What topic would you talk about if anyone would listen? If anyone would listen [she sips her coffee], I would talk about the Mexican cuisine in this new generation. I would love to talk about the evolution of Mexican cuisine, where it is and where it needs to be. In Mexico, it’s Mesoamerican cuisine and I think it’s very european. I also think the Mexican cuisine is very complex. Just like French and Italian, Mexican cuisine has its chilis and rubs, there are so many flavors and what I think is a misconception with Mexican food is the tacos and burritos, but that is not what Mexican food is all about. There is so much history and tradition that Mexican cuisine can be some of the most memorable memories that people will have in there life. You mentioned new generation? Yes, I think in the 21st century we are all evolving and I think there are a lot of chefs out there, even 20 years ago, that really understood mexican cuisine. There are very few chefs that are bringing it to there customers, really teaching them what Mexican cuisine is about. That is what I try to do here at Gabbi’s Mexican Kitchen, capture it.
ensalada de nopales
- 5 oz. grilled nopales (recipe below)
- 2 tbl. cumin dressing (recipe below)
- 1 ea. heirloom tomato
- 4 oz. panela cheese (two 2 oz. slices)
- 1 avocado
- Sea salt flakes to taste
- Slice tomato into 3 1/2 inch slices, salt each slice
- Layer each tomato slice with a slice of Panela cheese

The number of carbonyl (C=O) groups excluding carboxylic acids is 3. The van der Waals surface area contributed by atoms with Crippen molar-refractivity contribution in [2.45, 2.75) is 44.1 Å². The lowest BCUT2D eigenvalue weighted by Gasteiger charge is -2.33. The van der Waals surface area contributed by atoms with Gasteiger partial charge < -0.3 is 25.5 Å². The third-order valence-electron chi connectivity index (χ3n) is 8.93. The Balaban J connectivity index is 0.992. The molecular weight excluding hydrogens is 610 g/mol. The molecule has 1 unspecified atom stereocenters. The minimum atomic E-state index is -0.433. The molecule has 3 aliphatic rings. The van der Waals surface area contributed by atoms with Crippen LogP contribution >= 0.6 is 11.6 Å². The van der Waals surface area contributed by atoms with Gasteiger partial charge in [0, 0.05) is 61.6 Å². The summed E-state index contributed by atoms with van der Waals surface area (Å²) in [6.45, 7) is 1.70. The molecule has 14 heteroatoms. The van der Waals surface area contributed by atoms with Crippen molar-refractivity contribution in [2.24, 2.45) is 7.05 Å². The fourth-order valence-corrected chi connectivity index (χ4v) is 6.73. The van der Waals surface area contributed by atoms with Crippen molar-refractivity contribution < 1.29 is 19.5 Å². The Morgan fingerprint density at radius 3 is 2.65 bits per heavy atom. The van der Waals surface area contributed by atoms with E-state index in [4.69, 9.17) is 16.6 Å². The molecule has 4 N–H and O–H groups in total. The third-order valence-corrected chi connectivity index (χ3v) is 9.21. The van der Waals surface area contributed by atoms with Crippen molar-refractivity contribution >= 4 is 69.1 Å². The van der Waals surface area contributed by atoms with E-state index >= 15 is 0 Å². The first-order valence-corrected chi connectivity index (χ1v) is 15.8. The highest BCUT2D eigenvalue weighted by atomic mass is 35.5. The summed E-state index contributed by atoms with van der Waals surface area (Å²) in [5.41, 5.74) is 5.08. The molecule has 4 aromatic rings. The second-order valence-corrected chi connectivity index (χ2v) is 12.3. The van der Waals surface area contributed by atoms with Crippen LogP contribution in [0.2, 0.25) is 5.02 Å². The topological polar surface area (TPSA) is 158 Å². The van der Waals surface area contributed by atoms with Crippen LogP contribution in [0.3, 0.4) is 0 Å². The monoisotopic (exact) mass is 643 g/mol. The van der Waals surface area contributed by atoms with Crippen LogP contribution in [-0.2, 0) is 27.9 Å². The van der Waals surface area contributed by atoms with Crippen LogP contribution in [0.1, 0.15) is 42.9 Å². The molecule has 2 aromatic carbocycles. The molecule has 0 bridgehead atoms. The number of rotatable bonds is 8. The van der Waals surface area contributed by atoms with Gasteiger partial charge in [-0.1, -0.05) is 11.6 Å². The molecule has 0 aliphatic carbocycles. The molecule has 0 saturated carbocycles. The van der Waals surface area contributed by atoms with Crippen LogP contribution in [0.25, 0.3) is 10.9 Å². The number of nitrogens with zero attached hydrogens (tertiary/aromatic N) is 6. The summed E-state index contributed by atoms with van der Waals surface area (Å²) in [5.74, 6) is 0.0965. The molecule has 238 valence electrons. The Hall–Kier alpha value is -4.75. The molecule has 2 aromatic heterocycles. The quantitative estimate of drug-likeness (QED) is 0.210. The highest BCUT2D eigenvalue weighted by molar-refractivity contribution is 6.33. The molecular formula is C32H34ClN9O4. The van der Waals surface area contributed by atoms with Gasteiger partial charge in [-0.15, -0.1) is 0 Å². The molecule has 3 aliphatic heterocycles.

- Top the salad with the Grilled Nopales
- Dress the salad
- Dice avocado and garnish
- 5 ea. nopales (cleaned)
- 1/4 c. diced cherry tomato
- 1/4 c. diced onions
- 2 tbl. cilantro, chopped
- 1/2 c. lime (juice)
- 1 ea. Serrano, diced
- Clean the paddles
- Brush each side with oil, then sprinkle paddle with salt and lime juice
- Score the paddles lengthwise 3 times with a knife
- Grilled the prepared paddles at med-low, turning them occasionally for about 15 min
- Sauté onions and tomatoes, set aside
- Let the grilled paddles cool, cut into strips
- Combine stripped cactus paddles with onions and tomatoes, add cilantro and serrano mix
- 1 c. olive oil
- 3/4 tbl. ground cumin
- 1/4 c. brown sugar
- 1/2 c. red wine vinegar
- 1/4 tbl. salt
- 3 ea. garlic
- Mince garlic, place in empty bowl
- Add ground cumin, brown sugar, red wine vinegar, and salt to the minced garlic
- Add olive oil and gently whisk
w/ Organic Wine Exchange + guest wine expert
Alice Feiring says: I’d like to see a white wine with some heft and personality to carry the cumin in this dish. That’s why I chose the 2011 Donkey & Goat Sluicebox White Blend. It could go with a variety of reds.
Alice has been published in most of the glossies in this country as well as the New York Times. She is the author of two books: The Battle for Wine and Love (Harcourt) and Naked Wine (Perseus Books). When not on the road learning about wine, Alice is working on her personal writing, rereading Letting Go or Hudson River Bracketed, and dreaming about a cellar full of Domaine Romanée Conti. You can find Alice on Twitter at @alicefeiring, or her blog The Feiring Line.